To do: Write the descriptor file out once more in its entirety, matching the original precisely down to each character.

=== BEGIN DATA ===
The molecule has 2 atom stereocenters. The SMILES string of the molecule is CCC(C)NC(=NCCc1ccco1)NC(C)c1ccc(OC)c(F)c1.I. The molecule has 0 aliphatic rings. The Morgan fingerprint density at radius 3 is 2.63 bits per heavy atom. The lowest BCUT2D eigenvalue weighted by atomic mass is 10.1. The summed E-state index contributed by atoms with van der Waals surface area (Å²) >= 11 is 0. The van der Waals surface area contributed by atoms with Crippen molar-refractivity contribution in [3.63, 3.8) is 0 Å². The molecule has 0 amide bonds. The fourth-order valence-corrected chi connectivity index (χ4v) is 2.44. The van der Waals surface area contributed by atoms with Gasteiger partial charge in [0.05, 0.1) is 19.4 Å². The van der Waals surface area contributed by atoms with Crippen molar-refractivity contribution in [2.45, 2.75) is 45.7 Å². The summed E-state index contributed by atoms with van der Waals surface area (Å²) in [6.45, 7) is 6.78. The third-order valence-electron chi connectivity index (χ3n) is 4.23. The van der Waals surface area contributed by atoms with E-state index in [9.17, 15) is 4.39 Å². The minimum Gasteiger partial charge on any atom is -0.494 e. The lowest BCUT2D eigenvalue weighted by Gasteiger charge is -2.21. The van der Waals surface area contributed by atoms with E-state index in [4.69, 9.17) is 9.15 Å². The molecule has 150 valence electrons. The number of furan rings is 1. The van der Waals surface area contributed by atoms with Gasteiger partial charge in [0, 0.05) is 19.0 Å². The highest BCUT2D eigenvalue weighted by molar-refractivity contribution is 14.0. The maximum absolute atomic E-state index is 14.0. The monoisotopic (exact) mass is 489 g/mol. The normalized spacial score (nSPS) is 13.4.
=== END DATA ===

The molecule has 2 atom stereocenters. The SMILES string of the molecule is CCC(C)NC(=NCCc1ccco1)NC(C)c1ccc(OC)c(F)c1.I. The molecule has 0 aliphatic rings. The Morgan fingerprint density at radius 3 is 2.63 bits per heavy atom. The lowest BCUT2D eigenvalue weighted by atomic mass is 10.1. The summed E-state index contributed by atoms with van der Waals surface area (Å²) >= 11 is 0. The van der Waals surface area contributed by atoms with Crippen molar-refractivity contribution in [3.63, 3.8) is 0 Å². The molecule has 0 amide bonds. The fourth-order valence-corrected chi connectivity index (χ4v) is 2.44. The van der Waals surface area contributed by atoms with Gasteiger partial charge in [0.05, 0.1) is 19.4 Å². The van der Waals surface area contributed by atoms with Crippen molar-refractivity contribution in [2.45, 2.75) is 45.7 Å². The summed E-state index contributed by atoms with van der Waals surface area (Å²) in [6.45, 7) is 6.78. The third-order valence-electron chi connectivity index (χ3n) is 4.23. The van der Waals surface area contributed by atoms with E-state index in [9.17, 15) is 4.39 Å². The minimum Gasteiger partial charge on any atom is -0.494 e. The lowest BCUT2D eigenvalue weighted by Gasteiger charge is -2.21. The van der Waals surface area contributed by atoms with E-state index in [4.69, 9.17) is 9.15 Å². The molecule has 150 valence electrons. The number of furan rings is 1. The van der Waals surface area contributed by atoms with Gasteiger partial charge in [0, 0.05) is 19.0 Å². The highest BCUT2D eigenvalue weighted by molar-refractivity contribution is 14.0. The maximum absolute atomic E-state index is 14.0. The monoisotopic (exact) mass is 489 g/mol. The normalized spacial score (nSPS) is 13.4.